At the College of Arts and Sciences Gallery in the Wesley Foundation Building, University of Miami Coral Gables Campus
Monday, October 22, 2012 ∙ 9:00 – 11:30am, 3:00 – 5:30pm
Directed by Sanjeev Chatterjee, award-winning documentary media maker and professor at the University of Miami. On Cities is a non-verbal short documentary film that explores imminent threats to contemporary cities around the world. The film focuses on the transformation of and challenges facing cities around the world and looks to identify not only the struggles associated with inevitable and rapid urbanization, but also the creation and sharing of knowledge aimed at the betterment of urban life.
At the Storer Auditorium, School of Business Administration, University of Miami Coral Gables Campus
Tuesday, October 9, 2012 ∙ 11:30am – 1:30pm
Join Dr. Hal Wanless, Professor and Chair, University of Miami’s Department of Geological Sciences; Caroline Lewis, Executive Director, CLEO Institute; Susy Torriente, Assistant City Manager, City of Fort Lauderdale; and Rick Saltrick, City Engineer, City of Miami Beach, as they discuss sea level rise, how it’s hitting home and what we can do about it. This event is cohosted by the Good Government Initiative.
At the Hurricane 100 Room in the Bank United Center, University of Miami Coral Gables Campus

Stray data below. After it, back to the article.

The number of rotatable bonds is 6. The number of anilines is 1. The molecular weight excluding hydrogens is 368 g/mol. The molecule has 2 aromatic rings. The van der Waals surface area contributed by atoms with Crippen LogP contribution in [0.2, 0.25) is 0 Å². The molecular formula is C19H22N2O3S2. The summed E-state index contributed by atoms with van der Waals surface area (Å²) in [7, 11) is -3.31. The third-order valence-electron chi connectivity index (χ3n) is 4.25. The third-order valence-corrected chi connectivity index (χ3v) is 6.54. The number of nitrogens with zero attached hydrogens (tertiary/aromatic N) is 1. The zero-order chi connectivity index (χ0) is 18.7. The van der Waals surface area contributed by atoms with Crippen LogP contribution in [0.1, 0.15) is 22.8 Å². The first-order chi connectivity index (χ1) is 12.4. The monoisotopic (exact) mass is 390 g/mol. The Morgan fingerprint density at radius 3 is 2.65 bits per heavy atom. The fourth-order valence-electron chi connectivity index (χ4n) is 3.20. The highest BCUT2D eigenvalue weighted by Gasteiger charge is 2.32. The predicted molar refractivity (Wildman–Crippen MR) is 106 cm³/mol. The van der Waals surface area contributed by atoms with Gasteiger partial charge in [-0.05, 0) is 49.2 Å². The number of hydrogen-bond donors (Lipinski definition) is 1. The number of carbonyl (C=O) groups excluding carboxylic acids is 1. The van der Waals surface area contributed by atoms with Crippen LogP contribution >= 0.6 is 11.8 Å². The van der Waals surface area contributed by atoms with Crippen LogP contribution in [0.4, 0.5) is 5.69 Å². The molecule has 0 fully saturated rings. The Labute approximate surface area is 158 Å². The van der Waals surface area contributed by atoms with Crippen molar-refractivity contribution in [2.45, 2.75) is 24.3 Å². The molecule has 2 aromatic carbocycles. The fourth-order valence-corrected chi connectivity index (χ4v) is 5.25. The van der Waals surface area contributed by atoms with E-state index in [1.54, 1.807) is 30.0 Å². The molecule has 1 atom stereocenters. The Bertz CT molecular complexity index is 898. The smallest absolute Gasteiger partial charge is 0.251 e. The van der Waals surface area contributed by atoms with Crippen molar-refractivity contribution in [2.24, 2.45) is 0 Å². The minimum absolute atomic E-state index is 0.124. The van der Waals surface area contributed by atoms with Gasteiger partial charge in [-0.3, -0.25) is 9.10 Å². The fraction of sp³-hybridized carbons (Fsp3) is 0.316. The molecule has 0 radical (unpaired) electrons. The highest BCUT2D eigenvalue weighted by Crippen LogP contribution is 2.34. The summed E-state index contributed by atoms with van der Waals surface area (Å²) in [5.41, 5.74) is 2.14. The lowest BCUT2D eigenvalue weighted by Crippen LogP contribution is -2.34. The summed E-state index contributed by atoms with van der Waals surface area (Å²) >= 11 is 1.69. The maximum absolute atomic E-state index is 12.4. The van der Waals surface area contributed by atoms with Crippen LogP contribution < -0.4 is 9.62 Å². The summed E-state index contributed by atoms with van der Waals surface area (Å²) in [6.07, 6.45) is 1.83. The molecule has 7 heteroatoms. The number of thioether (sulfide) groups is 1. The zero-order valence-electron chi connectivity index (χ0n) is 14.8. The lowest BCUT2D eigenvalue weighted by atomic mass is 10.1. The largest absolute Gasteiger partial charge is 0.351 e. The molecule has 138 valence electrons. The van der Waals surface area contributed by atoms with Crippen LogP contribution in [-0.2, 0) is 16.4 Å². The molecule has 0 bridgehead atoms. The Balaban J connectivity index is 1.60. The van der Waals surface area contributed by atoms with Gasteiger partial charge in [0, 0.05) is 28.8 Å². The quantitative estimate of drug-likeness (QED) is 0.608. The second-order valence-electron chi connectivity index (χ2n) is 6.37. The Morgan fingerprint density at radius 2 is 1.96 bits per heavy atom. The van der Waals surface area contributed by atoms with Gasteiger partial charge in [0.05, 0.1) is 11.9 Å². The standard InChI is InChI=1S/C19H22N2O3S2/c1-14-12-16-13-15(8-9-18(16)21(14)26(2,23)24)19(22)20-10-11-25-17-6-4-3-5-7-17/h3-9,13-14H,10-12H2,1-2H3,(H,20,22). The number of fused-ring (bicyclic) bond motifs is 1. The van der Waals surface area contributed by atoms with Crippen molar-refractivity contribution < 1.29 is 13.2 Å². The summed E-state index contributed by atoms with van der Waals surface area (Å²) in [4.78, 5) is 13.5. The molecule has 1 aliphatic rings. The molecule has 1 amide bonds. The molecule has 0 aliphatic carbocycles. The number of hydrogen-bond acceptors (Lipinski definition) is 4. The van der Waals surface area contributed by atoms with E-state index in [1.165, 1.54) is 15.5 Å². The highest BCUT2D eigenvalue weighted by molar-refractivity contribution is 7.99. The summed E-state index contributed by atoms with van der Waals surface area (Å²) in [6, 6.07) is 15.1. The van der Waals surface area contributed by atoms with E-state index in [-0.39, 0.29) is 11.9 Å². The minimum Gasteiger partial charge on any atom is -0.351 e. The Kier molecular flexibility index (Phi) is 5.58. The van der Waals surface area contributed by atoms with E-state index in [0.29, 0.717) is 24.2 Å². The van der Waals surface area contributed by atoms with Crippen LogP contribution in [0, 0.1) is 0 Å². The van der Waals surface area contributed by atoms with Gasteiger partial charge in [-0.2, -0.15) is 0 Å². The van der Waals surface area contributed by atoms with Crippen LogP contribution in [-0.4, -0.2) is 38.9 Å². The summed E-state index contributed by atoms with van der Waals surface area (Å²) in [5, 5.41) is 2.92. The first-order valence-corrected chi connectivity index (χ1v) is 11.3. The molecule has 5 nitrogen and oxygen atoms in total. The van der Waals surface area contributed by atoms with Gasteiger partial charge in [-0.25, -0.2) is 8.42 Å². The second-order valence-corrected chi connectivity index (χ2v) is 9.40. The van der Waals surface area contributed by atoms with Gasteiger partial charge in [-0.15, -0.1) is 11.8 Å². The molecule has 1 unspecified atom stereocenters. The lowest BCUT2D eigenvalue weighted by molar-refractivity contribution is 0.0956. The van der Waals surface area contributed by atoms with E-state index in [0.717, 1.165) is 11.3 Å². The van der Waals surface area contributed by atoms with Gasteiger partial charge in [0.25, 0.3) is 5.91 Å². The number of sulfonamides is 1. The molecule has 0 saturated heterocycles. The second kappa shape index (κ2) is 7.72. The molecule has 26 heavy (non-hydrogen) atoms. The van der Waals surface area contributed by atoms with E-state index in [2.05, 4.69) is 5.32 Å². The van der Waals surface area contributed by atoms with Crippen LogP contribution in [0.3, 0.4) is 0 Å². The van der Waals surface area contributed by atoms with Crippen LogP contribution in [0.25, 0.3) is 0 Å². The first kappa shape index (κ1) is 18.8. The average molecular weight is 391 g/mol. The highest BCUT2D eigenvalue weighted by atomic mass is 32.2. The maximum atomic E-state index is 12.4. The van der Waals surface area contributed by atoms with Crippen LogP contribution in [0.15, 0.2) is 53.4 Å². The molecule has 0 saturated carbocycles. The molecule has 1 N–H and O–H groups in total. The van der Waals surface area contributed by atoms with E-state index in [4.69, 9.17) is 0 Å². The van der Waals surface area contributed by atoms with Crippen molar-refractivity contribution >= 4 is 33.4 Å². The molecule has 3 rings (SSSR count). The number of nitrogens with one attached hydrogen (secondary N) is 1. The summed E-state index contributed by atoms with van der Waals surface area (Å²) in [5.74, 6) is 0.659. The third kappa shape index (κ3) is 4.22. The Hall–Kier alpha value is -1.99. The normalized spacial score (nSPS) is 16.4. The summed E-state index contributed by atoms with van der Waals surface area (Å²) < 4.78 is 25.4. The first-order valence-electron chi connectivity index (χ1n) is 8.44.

Friday, September 28th, 2012 ∙ 12:30 p.m.
With Dr. Natan Hogrebe (Partner, Schwenke & Schütz), Andrew Frey (Miami-based lawyer, developer and urban activist), Robert Chisholm (Miami-based architect and former city planner) and Arden Shank (President and CEO, Neighborhood Housing Services of South Florida)
At the School of Law Faculty Seminar Room (G482) on the University of Miami Coral Gables Campus
Wednesday, September 19th, 2012, 6:00 pm
Mike Pyatok, FAIA, Principal of Pyatok Architects and Professor Emeritus of Architecture at the University of Washington has served as a professor of architecture and design at the University of Washington, Harvard University, and Arizona State University. From 2004 to 2007, he also served as the Founding Director of the Stardust Center for Affordable Homes and the Family at Arizona State University, leading their efforts to develop demonstrations of sustainable design and affordable housing. At the heart of Mike’s work is the participatory design process he uses to deeply involve residents, community members, and stakeholders in the revitalization of low‐income communities.